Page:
Just before my wedding more than 25 years ago, I remember a friend shared some advice with me. She said, “your wedding and reception will go by so fast. If you don’t pay attention, the day will be gone in a flash, and you won’t remember anything. Be sure to intentionally pause several times throughout the evening to take in what is happening around you. Years from now, you’ll be glad you did.” She was so right! I vividly recall stopping at regular intervals to look around, see who was there, listen to what they were saying, take in the music, savor the atmosphere. It was such an amazing experience – all the more so because I actually remember it!
Today, I have positioned myself as an expert when it comes to building authentic, meaningful relationships. One aspect of my brand that I am particularly proud of is that I am pretty skilled at remembering people’s names. I think it’s important. After all, our names are the most personal things we own and we freely dole them out to whoever will take them – when others remember and can speak back our names (both what they are and how to pronounce them), it matters. It is a signal that “I hear you, I see you, you are important to me.” Remembering names requires us to pay attention. To look at a person when they are introducing themselves, to silently commit that name to memory, to keep it in our internal storage.
As British author, Samuel Johnson, wrote in the Dictionary of the English Language, “the true art of memory is the art of attention.” Building on that, Happiness Research Institute founder and CEO, Meik Wiking, says, “we remember when we pay attention – and we pay attention when we are present, engaged, committed, when what we see and process is meaningful to us” (The Art of Making Memories).
You’ll agree, relationships are important, and those that are particularly meaningful deserve our attention. Consider these ideas for committing your full attention:
- No phones at the table. Mealtime – whether spent with family, colleagues, clients, or friends – is a great time to connect with others. Breaking bread together is an ideal place to find out what’s going on with someone, to discuss current events, to go deep on a variety of topics. Nothing kills a conversation faster than one party or the other taking in some screen time in the middle of the salad course! So, put away your phone – not just turned over on the table, but gone – nowhere to be seen. All of that internet information, your favorite mobile games, the text messages and emails that came in during your lunch will all be waiting for you when you take your last bite!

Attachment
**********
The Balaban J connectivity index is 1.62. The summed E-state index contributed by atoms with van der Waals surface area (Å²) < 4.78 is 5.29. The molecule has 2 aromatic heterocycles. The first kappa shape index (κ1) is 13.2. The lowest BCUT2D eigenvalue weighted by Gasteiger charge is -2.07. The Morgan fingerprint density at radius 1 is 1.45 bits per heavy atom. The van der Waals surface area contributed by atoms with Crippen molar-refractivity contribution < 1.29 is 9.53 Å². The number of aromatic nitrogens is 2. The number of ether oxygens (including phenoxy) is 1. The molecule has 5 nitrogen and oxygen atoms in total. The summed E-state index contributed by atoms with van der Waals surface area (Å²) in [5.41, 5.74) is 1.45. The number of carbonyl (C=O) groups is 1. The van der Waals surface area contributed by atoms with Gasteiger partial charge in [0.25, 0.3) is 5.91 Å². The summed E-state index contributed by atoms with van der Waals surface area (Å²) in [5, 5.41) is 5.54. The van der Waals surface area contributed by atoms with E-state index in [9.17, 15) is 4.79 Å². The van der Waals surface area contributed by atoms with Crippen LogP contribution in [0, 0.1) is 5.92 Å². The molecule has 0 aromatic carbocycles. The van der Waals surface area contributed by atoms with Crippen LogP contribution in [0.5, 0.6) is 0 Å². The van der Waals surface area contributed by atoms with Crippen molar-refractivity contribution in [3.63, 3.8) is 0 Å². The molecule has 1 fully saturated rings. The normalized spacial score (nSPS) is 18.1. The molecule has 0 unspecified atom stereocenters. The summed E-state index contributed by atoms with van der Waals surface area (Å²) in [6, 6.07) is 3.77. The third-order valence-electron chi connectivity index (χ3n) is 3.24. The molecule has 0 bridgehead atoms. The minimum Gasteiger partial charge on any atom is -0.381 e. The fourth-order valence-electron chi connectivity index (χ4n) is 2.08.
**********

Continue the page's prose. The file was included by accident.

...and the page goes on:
- Look people in the eye. When it comes to paying attention, look the other party in the eye. Don’t merely listen… really hear them. Take in what they are saying. If you are confused or missed something, ask. Being fully present will ensure that you are taking in what the other is communicating through their words and body language.
- Use all your senses. Wherever you find yourself, pay attention to whatever is going on around you. Take in the sights, the smells, the sounds, touch the surfaces, taste the food and drink. Notice the little things. It will help you to remember the moment and allow you to follow up and use that information accordingly.
Thanks for your attention. Happy Networking!